current events\(\def\hfill{\hskip 5em}\def\hfil{\hskip 3em}\def\eqno#1{\hfil {#1}}\)

Journal logoJOURNAL OF
ISSN: 1600-5775

Current events

(Received 21 October 2014; accepted 21 October 2014; online 24 October 2014)

1. Last light at the National Synchrotron Light Source (NSLS)

On 30 September 2014, the National Synchrotron Light Source (NSLS) at Brookhaven National Laboratory ended operations. Associate Laboratory Director for Photon Sciences Steve Dierker and Laboratory Director Doon Gibbs spoke at a closing ceremony that was webcast live from the control room, both recounting their personal experiences as NSLS users many years ago. By all measures, NSLS was an outstanding scientific user facility. In the 32 years of operation from 1982 to 2014 there were 57000 users, 17182 publications, 7122 Protein Databank deposits, and contributions to two Nobel Prizes (2003 and 2009). Indeed the reach of the NSLS is long. Many leading scientists across the globe trace experiences through the NSLS. The facility provided significant contributions to technique developments, including inelastic X-ray scattering, magnetic X-ray scattering, surface diffraction and resonant scattering, and also to technology developments, such as mini-gap undulators and the Chasman–Green lattice. Former NSLS Chair (1995–2000) Michael Hart flew in from England to attend the closing events and was quoted to say: `Now, after 32 years, it is time to write up the history of the most successful and influential synchrotron light source in the world!'. At 4 pm, the facility shut down for the last time, a moment witnessed by hundreds of people gathered in NSLS, in conference rooms at NSLS-II, in offices around the Brookhaven campus, and from around the world through the live webcast.[link]

[Figure 1]
Figure 1
The National Synchrotron Light Source (NSLS) at Brookhaven National Laboratory, which ended operations on 30 September 2014.

2. NSLS-II begins accelerator operations and beamline commissioning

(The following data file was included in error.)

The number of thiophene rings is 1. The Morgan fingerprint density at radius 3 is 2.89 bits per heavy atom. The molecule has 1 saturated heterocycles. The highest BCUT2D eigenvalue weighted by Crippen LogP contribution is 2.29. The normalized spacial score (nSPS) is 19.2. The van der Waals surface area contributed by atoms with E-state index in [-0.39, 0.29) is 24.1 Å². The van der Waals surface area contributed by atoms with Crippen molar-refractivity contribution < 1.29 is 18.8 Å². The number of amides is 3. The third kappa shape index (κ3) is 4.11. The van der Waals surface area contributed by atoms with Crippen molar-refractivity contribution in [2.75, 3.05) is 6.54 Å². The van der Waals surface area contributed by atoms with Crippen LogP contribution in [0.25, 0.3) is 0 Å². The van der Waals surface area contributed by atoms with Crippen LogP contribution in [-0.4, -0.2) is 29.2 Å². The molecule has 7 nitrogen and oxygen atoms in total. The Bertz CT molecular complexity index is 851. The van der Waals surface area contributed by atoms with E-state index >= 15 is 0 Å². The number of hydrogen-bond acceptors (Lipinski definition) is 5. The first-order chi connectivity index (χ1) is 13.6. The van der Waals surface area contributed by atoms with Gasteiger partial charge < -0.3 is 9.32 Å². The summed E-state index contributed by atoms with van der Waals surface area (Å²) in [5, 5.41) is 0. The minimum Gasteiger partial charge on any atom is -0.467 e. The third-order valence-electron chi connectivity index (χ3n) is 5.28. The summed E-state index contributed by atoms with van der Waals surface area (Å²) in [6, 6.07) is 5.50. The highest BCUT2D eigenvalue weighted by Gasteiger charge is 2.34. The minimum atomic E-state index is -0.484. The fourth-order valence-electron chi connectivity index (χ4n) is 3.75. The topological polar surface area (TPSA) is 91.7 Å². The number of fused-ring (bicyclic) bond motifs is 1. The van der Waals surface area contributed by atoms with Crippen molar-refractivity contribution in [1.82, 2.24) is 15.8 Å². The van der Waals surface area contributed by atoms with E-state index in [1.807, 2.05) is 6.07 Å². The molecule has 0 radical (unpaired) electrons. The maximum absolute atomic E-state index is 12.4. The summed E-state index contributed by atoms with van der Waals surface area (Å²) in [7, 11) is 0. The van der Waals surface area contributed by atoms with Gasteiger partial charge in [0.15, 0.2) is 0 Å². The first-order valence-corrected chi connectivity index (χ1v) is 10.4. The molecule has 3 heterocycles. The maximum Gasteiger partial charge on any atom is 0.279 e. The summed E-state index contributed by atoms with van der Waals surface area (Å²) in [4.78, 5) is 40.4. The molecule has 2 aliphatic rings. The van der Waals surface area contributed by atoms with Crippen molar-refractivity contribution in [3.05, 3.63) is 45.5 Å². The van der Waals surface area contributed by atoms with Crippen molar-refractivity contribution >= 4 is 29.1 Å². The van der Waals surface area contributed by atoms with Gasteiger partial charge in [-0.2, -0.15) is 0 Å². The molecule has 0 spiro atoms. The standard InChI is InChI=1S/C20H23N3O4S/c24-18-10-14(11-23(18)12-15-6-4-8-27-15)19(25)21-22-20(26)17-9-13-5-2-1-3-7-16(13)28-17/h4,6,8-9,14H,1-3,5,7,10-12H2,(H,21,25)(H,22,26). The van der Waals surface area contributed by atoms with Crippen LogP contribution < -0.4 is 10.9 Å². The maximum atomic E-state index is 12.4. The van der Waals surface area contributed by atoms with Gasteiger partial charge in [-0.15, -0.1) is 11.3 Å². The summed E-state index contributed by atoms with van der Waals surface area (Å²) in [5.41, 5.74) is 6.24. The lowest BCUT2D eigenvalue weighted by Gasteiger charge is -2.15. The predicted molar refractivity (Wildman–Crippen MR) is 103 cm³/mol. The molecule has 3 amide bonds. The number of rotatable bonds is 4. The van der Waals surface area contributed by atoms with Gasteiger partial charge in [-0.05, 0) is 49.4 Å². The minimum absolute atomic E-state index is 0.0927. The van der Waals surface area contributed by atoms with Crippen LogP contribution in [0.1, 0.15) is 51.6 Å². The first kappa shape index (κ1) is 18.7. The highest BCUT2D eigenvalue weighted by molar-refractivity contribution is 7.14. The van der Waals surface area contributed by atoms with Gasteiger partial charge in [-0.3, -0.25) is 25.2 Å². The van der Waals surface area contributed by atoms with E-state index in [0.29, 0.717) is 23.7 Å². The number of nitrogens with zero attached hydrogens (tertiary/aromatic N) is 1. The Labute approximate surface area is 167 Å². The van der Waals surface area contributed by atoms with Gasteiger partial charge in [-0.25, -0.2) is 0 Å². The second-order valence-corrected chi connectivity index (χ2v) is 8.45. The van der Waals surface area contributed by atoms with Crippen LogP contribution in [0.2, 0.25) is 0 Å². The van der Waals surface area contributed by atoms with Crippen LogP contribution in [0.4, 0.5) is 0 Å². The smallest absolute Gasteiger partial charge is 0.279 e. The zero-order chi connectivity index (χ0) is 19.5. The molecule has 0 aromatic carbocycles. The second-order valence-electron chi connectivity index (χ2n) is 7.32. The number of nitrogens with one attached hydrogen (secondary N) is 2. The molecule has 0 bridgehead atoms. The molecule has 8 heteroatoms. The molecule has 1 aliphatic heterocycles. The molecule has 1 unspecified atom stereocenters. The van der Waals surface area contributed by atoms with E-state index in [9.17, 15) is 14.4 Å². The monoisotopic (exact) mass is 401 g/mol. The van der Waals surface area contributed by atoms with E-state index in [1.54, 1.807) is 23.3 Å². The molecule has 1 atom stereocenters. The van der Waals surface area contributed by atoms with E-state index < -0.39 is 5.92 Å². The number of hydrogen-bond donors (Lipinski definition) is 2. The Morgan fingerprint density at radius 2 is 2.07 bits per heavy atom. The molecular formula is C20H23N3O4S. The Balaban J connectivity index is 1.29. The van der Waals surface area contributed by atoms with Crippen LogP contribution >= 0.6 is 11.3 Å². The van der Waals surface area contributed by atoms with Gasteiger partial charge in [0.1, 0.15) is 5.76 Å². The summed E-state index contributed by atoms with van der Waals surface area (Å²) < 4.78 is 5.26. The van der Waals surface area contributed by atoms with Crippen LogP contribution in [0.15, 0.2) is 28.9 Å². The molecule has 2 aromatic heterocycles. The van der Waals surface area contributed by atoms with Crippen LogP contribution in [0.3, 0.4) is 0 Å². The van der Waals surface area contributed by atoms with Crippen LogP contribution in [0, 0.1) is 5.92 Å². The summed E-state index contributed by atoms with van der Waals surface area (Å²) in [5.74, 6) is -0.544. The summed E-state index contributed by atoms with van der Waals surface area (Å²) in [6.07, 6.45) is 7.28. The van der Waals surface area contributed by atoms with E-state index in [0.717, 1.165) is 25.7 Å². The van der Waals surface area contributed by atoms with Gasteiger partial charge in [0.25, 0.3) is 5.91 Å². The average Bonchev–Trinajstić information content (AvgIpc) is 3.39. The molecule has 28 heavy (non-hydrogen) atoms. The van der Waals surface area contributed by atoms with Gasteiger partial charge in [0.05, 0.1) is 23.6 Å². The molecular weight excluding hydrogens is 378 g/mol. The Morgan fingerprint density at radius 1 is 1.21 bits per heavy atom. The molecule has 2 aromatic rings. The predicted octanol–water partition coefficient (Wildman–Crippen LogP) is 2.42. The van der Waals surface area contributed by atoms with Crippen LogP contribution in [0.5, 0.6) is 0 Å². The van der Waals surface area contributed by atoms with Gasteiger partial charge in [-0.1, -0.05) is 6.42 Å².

The US Department of Energy (DOE) has approved the start of routine operations at the National Synchrotron Light Source II (NSLS-II) at Brookhaven National Laboratory. When fully built out, the NSLS-II will accommodate about 60–70 beamlines using 27 straight sections for insertion-device sources, 30 bending-magnet or three-pole-wiggler sources and multiple branches on canted or shared ports. Accelerator commissioning has proceeded very smoothly and, with this authorization, the commissioning of the insertion devices, front-ends and beamlines has begun. There are six beamline ports developed in the initial suite of beamlines which exploit the brightness of the NSLS-II source. These first beamlines include a Hard X-ray Nanoprobe with expected 10 nm initial spatial resolution; a Coherent Hard X-ray Scattering beamline for materials dynamics studies using photon correlation spectroscopy; a Coherent Soft X-ray Scattering beamline with world-leading coherent flux between about 200 eV and 2 keV, and having full polarization control using elliptical polarized undulator sources; an Inelastic X-ray Scattering beamline with initial resolution of 1 meV; a Submicron Resolution X-ray Spectroscopy beamline with diffraction-limited spatial resolution from 4.6 to 27 keV; and a beamline for X-ray Powder Diffraction located on a damping wiggler source. To complement these, an aggressive schedule for beamline developments is being executed with more than 20 additional beamlines in various stages of development and construction.[link]